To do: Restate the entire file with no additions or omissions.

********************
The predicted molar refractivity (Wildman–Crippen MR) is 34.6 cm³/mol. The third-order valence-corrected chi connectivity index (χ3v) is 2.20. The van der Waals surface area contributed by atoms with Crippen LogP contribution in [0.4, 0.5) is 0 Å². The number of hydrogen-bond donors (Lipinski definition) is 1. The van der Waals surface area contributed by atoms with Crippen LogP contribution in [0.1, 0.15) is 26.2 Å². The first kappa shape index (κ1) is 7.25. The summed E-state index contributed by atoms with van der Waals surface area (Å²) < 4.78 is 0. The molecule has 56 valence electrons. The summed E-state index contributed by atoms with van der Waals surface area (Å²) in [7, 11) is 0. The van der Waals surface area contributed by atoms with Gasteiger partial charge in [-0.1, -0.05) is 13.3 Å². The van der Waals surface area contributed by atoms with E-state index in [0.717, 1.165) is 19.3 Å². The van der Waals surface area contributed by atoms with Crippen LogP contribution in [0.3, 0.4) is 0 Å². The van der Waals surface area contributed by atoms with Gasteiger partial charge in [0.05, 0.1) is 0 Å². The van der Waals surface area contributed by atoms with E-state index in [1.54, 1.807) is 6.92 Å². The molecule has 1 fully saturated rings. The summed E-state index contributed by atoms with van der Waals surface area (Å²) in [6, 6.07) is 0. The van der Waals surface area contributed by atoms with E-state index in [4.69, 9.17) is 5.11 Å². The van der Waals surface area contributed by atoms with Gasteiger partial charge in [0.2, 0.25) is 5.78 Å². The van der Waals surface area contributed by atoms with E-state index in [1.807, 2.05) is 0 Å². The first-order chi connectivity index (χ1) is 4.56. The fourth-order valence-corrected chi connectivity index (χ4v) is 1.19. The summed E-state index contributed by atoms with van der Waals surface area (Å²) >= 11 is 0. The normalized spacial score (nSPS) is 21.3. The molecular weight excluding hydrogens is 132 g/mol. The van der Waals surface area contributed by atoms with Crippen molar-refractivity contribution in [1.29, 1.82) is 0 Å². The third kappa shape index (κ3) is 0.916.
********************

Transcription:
The predicted molar refractivity (Wildman–Crippen MR) is 34.6 cm³/mol. The third-order valence-corrected chi connectivity index (χ3v) is 2.20. The van der Waals surface area contributed by atoms with Crippen LogP contribution in [0.4, 0.5) is 0 Å². The number of hydrogen-bond donors (Lipinski definition) is 1. The van der Waals surface area contributed by atoms with Crippen LogP contribution in [0.1, 0.15) is 26.2 Å². The first kappa shape index (κ1) is 7.25. The summed E-state index contributed by atoms with van der Waals surface area (Å²) < 4.78 is 0. The molecule has 56 valence electrons. The summed E-state index contributed by atoms with van der Waals surface area (Å²) in [7, 11) is 0. The van der Waals surface area contributed by atoms with Gasteiger partial charge in [-0.1, -0.05) is 13.3 Å². The van der Waals surface area contributed by atoms with E-state index in [0.717, 1.165) is 19.3 Å². The van der Waals surface area contributed by atoms with Crippen LogP contribution in [0.3, 0.4) is 0 Å². The van der Waals surface area contributed by atoms with Gasteiger partial charge in [0.05, 0.1) is 0 Å². The van der Waals surface area contributed by atoms with E-state index in [1.54, 1.807) is 6.92 Å². The molecule has 1 fully saturated rings. The summed E-state index contributed by atoms with van der Waals surface area (Å²) in [6, 6.07) is 0. The van der Waals surface area contributed by atoms with E-state index in [4.69, 9.17) is 5.11 Å². The van der Waals surface area contributed by atoms with Gasteiger partial charge in [0.2, 0.25) is 5.78 Å². The van der Waals surface area contributed by atoms with E-state index in [1.807, 2.05) is 0 Å². The first-order chi connectivity index (χ1) is 4.56. The fourth-order valence-corrected chi connectivity index (χ4v) is 1.19. The summed E-state index contributed by atoms with van der Waals surface area (Å²) >= 11 is 0. The normalized spacial score (nSPS) is 21.3. The molecular weight excluding hydrogens is 132 g/mol. The van der Waals surface area contributed by atoms with Crippen molar-refractivity contribution in [1.29, 1.82) is 0 Å². The third kappa shape index (κ3) is 0.916.